To ease or not to ease? Small wonder the Government has got itself into such a mess in answering this question. Having been widely, and rightly, condemned for a slow and inadequate response to the pandemic, ministers are doubly shy of lifting the restrictions for fear of acting prematurely, getting it wrong again, and incubating a second wave.
They have some reason to worry. The rate of new infections still seems relatively high compared to much of the rest of Europe, while the shambles of the UK’s “test, trace and isolate” initiative gives little confidence that social distancing measures can be safely abandoned without more deaths.
The late initial response was instructed by economic and libertarian concerns, yet we seem to have ended up with the worst of all worlds – the highest per capita death rate of any major economy, the most extreme form of continuing lockdown, and according to the latest OECD assessment, the biggest economic hit.
The damage to reputation has been immeasurable. “What has become of your country?” one foreign diplomat asked me the other day. “We see only a ship of fools, and a plague ship at that.”
Lack of judgment and leadership is as much in evidence coming out of the lockdown as it was going in. Having perhaps put too much emphasis on the economy at the start of the outbreak, we now seem to be making the opposite mistake. In our efforts to suppress the virus, we risk irreversible economic damage.
Permanent impoverishment is threatened if we persist for much longer with the current shutdown. Yet persist the Government does.
Premature lifting of the lockdown, it is argued, risks even greater economic damage down the line. Hmmm.
There are two aspects to this line of reasoning. One is that an even more economically devastating further lockdown would become necessary if there was a second wave. But this only makes sense if you think both that a second wave can be permanently avoided by aiming for eradication of the virus, and that alternatively if the measures were lifted and there was a fresh outbreak, policymakers would respond to it with another lockdown.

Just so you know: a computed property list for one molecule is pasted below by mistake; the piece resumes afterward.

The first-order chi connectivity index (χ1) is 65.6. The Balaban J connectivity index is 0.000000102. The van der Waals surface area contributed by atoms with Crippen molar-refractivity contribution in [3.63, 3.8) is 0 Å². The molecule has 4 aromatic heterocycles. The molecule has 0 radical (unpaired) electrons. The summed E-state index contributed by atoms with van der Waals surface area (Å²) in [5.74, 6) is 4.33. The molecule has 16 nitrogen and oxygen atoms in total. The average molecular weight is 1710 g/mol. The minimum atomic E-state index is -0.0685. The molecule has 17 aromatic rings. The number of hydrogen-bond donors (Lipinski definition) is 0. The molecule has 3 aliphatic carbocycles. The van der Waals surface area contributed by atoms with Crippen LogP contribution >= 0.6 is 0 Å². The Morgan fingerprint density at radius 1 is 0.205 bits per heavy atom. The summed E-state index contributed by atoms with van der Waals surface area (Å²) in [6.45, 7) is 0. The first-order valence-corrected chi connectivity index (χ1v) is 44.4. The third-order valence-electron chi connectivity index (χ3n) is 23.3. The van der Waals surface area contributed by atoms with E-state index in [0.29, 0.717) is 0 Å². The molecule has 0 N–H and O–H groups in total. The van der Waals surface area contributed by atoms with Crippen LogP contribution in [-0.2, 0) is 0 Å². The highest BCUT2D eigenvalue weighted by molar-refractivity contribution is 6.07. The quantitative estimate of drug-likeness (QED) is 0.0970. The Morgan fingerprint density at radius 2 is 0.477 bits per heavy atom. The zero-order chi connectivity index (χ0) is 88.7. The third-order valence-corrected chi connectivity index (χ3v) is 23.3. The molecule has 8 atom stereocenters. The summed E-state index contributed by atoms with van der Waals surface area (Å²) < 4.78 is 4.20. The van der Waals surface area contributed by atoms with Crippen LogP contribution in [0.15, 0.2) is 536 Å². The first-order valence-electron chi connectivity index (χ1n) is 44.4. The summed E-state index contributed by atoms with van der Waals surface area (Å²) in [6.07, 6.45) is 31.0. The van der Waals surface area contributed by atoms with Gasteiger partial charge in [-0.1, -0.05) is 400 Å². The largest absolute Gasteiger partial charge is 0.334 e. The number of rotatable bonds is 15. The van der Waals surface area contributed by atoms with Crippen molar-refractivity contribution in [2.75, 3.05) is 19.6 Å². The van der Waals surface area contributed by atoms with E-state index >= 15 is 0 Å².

The reality is that a second wave is almost inevitable the moment the lockdown is fully lifted in any case. Whether now or later makes no odds. Until effective vaccines and treatments are discovered, the lockdowns cannot be lifted without some risk of reinfection. It follows that the economy cannot return to “normal” without this risk. At some stage the virus will return.
Is it viable for a big, open economy such as the UK to be kept in continued lockdown until there is a vaccine? The answer is obviously no.
The second line of argument is little more persuasive – that people are so fearful of the virus that their behaviour won’t change even when lockdown measures are lifted as long as infections and deaths remain relatively high. Ergo, you need virtually to eliminate the virus before the economy can recover.
I’m not so sure. We won’t know until we try, but even if partially true, for how much longer can we keep this up before there is no economy left to go back to? Risks have to be taken at some stage.
Even as a halfway house, transitional arrangement, the two metre rule provides no kind of solution. Schools, restaurants, bars, most retailers, and many workplaces cannot be viable as long it lasts. Time is running out.